The heirs of comic book artist Jack Kirby have served 45 notices of transfer of copyright to Marvel, Disney, Paramount Pictures, Sony Pictures, 20th Century Fox, Universal Pictures and other companies that own or control characters he helped create.
The characters affected are the ones Kirby helped create for Marvel Comics back in the 1960s, such as the Fantastic Four, Thor, the Hulk, X-Men and more.
The notices were filed by Toberoff and Associates, a law firm that represents the heirs of Superman co-creator Jerry Siegel in a similar claim that took back Siegel’s share of the copyright to the first Superman story in 1938′s Action Comics #1.
Under U.S. law, a transfer of copyright can be terminated by the original copyright holder, their heirs or estate after the original copyright term expires. Under those terms, the rights to Fantastic Four ‘ the comic book series that launched the Marvel Universe of superheroes ‘ could be reclaimed in 2017.
The efforts to reclaim the rights comes just weeks after Disney reached a deal to purchase Marvel.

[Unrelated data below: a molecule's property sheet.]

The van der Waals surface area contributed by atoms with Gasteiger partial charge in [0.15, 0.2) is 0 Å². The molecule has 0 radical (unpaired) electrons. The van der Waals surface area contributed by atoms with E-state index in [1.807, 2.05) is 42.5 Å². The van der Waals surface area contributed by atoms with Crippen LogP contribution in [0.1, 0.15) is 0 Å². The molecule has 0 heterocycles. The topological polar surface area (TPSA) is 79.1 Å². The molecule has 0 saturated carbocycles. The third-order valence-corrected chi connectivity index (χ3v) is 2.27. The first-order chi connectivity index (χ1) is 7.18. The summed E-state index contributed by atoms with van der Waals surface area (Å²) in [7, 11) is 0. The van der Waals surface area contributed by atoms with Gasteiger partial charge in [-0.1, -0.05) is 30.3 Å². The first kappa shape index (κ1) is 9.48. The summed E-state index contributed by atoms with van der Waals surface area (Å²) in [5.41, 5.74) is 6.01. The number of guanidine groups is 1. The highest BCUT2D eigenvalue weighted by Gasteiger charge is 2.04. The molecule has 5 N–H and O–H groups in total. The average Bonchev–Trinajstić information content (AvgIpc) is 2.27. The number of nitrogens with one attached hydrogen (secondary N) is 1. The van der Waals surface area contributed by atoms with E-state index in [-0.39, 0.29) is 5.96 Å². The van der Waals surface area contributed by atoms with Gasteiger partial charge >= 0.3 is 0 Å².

Key to the claims will be the question of whether Kirby’s contributions to the comics constitute work made for hire as an employee of the company who created comics for Marvel, or whether he worked as an independent contractor who created copyrighted work that he sold to Marvel. Revisions to copyright law in 1976 clearly defined work made for hire, but the status of work done prior to that will likely be up to the court to decide.
Most of Kirby’s work for Marvel was done in collaboration with Stan Lee, who wrote dialog for the comics and edited the Marvel line as a company employee. Kirby left Marvel in the 1970s in a dispute over credit and compensation, working a stint at DC Comics and in animation before retiring in the 1980s. A previous legal dispute with Marvel over the return of Kirby’s original artwork was settled in the late 1980s.
Kirby died in 1994, but many of his creations have gone on to be the basis of the most popular movies of the 21st century.
In a statement, Disney stated that ‘the notices involved are an attempt to terminate rights 7 to 10 years from now, and involve claims that were fully considered in the acquisition.’
Spokesmen for Marvel and the other studios that received notice had no comment for the media.